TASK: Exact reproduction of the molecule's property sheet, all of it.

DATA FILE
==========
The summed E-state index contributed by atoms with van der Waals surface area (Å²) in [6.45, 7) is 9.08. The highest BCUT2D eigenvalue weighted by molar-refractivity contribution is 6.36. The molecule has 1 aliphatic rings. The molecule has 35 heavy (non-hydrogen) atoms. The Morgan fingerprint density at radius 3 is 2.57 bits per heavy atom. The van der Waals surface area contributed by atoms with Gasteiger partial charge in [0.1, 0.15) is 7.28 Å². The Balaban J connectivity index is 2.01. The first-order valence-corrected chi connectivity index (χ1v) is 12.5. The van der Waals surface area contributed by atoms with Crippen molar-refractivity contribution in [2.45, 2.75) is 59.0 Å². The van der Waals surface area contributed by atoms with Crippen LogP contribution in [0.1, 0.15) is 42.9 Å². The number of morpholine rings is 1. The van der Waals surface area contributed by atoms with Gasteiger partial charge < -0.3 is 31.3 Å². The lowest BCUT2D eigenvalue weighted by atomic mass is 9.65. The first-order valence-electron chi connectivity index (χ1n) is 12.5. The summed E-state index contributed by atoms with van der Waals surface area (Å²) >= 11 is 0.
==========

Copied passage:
The summed E-state index contributed by atoms with van der Waals surface area (Å²) in [6.45, 7) is 9.08. The highest BCUT2D eigenvalue weighted by molar-refractivity contribution is 6.36. The molecule has 1 aliphatic rings. The molecule has 35 heavy (non-hydrogen) atoms. The Morgan fingerprint density at radius 3 is 2.57 bits per heavy atom. The van der Waals surface area contributed by atoms with Gasteiger partial charge in [0.1, 0.15) is 7.28 Å². The Balaban J connectivity index is 2.01. The first-order valence-corrected chi connectivity index (χ1v) is 12.5. The van der Waals surface area contributed by atoms with Crippen molar-refractivity contribution in [2.45, 2.75) is 59.0 Å². The van der Waals surface area contributed by atoms with Crippen LogP contribution in [0.1, 0.15) is 42.9 Å². The number of morpholine rings is 1. The van der Waals surface area contributed by atoms with Gasteiger partial charge < -0.3 is 31.3 Å². The lowest BCUT2D eigenvalue weighted by atomic mass is 9.65. The first-order valence-electron chi connectivity index (χ1n) is 12.5. The summed E-state index contributed by atoms with van der Waals surface area (Å²) >= 11 is 0.